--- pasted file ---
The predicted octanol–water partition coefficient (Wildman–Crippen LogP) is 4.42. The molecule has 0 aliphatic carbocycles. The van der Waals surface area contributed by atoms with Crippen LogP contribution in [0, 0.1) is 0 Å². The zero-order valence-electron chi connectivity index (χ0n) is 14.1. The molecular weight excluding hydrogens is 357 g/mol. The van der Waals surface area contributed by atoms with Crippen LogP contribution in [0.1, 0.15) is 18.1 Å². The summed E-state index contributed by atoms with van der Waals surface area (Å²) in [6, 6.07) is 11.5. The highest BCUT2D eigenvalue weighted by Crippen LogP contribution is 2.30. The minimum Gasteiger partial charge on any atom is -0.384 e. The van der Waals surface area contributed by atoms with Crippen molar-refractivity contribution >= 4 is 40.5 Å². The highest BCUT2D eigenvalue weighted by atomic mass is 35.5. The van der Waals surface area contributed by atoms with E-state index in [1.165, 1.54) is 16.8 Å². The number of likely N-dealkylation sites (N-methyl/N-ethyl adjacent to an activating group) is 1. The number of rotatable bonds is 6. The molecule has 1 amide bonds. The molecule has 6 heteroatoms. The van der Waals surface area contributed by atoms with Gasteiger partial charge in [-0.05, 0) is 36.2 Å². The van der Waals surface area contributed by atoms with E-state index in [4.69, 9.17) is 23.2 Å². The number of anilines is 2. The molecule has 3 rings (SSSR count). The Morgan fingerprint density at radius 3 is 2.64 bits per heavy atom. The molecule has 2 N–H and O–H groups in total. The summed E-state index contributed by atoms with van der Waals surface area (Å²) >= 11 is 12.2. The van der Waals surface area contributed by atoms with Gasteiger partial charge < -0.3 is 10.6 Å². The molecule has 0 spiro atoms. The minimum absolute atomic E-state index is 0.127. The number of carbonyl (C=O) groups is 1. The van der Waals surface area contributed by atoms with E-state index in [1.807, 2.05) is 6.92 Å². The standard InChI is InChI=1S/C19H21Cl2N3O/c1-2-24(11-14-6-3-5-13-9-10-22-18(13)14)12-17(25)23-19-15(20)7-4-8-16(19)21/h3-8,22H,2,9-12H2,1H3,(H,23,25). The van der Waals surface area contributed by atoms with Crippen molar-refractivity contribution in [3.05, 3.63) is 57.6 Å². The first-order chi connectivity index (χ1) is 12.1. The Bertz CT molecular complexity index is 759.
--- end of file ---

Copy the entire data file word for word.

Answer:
The predicted octanol–water partition coefficient (Wildman–Crippen LogP) is 4.42. The molecule has 0 aliphatic carbocycles. The van der Waals surface area contributed by atoms with Crippen LogP contribution in [0, 0.1) is 0 Å². The zero-order valence-electron chi connectivity index (χ0n) is 14.1. The molecular weight excluding hydrogens is 357 g/mol. The van der Waals surface area contributed by atoms with Crippen LogP contribution in [0.1, 0.15) is 18.1 Å². The summed E-state index contributed by atoms with van der Waals surface area (Å²) in [6, 6.07) is 11.5. The highest BCUT2D eigenvalue weighted by Crippen LogP contribution is 2.30. The minimum Gasteiger partial charge on any atom is -0.384 e. The van der Waals surface area contributed by atoms with Crippen molar-refractivity contribution >= 4 is 40.5 Å². The highest BCUT2D eigenvalue weighted by atomic mass is 35.5. The van der Waals surface area contributed by atoms with E-state index in [1.165, 1.54) is 16.8 Å². The number of likely N-dealkylation sites (N-methyl/N-ethyl adjacent to an activating group) is 1. The number of rotatable bonds is 6. The molecule has 1 amide bonds. The molecule has 6 heteroatoms. The van der Waals surface area contributed by atoms with Gasteiger partial charge in [-0.05, 0) is 36.2 Å². The van der Waals surface area contributed by atoms with E-state index in [4.69, 9.17) is 23.2 Å². The number of anilines is 2. The molecule has 3 rings (SSSR count). The Morgan fingerprint density at radius 3 is 2.64 bits per heavy atom. The molecule has 2 N–H and O–H groups in total. The summed E-state index contributed by atoms with van der Waals surface area (Å²) >= 11 is 12.2. The van der Waals surface area contributed by atoms with Gasteiger partial charge < -0.3 is 10.6 Å². The molecule has 0 spiro atoms. The minimum absolute atomic E-state index is 0.127. The number of carbonyl (C=O) groups is 1. The van der Waals surface area contributed by atoms with E-state index in [1.807, 2.05) is 6.92 Å². The standard InChI is InChI=1S/C19H21Cl2N3O/c1-2-24(11-14-6-3-5-13-9-10-22-18(13)14)12-17(25)23-19-15(20)7-4-8-16(19)21/h3-8,22H,2,9-12H2,1H3,(H,23,25). The van der Waals surface area contributed by atoms with Crippen molar-refractivity contribution in [3.05, 3.63) is 57.6 Å². The first-order chi connectivity index (χ1) is 12.1. The Bertz CT molecular complexity index is 759.